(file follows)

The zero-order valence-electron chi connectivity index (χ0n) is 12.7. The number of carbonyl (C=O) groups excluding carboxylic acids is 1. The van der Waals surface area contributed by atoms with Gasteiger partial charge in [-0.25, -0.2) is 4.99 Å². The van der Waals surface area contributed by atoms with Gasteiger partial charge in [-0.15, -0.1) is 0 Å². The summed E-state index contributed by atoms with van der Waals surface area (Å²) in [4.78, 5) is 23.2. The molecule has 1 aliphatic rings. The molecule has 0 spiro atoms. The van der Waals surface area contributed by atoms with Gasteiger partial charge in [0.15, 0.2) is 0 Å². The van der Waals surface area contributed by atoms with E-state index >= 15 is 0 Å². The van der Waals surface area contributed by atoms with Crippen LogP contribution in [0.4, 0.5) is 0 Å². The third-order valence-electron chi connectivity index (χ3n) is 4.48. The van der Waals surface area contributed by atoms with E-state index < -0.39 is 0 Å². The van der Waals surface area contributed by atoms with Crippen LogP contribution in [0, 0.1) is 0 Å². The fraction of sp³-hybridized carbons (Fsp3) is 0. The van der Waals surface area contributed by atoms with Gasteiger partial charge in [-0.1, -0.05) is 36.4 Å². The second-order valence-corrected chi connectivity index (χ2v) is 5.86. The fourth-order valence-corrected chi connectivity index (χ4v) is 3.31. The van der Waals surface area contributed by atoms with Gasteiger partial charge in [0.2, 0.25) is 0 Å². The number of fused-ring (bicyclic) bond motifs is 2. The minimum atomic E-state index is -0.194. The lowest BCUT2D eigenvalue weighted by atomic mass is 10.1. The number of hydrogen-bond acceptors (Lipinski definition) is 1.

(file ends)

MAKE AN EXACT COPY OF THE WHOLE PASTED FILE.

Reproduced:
The zero-order valence-electron chi connectivity index (χ0n) is 12.7. The number of carbonyl (C=O) groups excluding carboxylic acids is 1. The van der Waals surface area contributed by atoms with Gasteiger partial charge in [-0.25, -0.2) is 4.99 Å². The van der Waals surface area contributed by atoms with Gasteiger partial charge in [-0.15, -0.1) is 0 Å². The summed E-state index contributed by atoms with van der Waals surface area (Å²) in [4.78, 5) is 23.2. The molecule has 1 aliphatic rings. The molecule has 0 spiro atoms. The van der Waals surface area contributed by atoms with Gasteiger partial charge in [0.15, 0.2) is 0 Å². The van der Waals surface area contributed by atoms with E-state index >= 15 is 0 Å². The van der Waals surface area contributed by atoms with Crippen LogP contribution in [0.4, 0.5) is 0 Å². The third-order valence-electron chi connectivity index (χ3n) is 4.48. The van der Waals surface area contributed by atoms with E-state index < -0.39 is 0 Å². The van der Waals surface area contributed by atoms with Crippen LogP contribution in [0, 0.1) is 0 Å². The fraction of sp³-hybridized carbons (Fsp3) is 0. The van der Waals surface area contributed by atoms with Gasteiger partial charge in [-0.1, -0.05) is 36.4 Å². The second-order valence-corrected chi connectivity index (χ2v) is 5.86. The fourth-order valence-corrected chi connectivity index (χ4v) is 3.31. The van der Waals surface area contributed by atoms with Gasteiger partial charge in [0.2, 0.25) is 0 Å². The number of fused-ring (bicyclic) bond motifs is 2. The minimum atomic E-state index is -0.194. The lowest BCUT2D eigenvalue weighted by atomic mass is 10.1. The number of hydrogen-bond acceptors (Lipinski definition) is 1.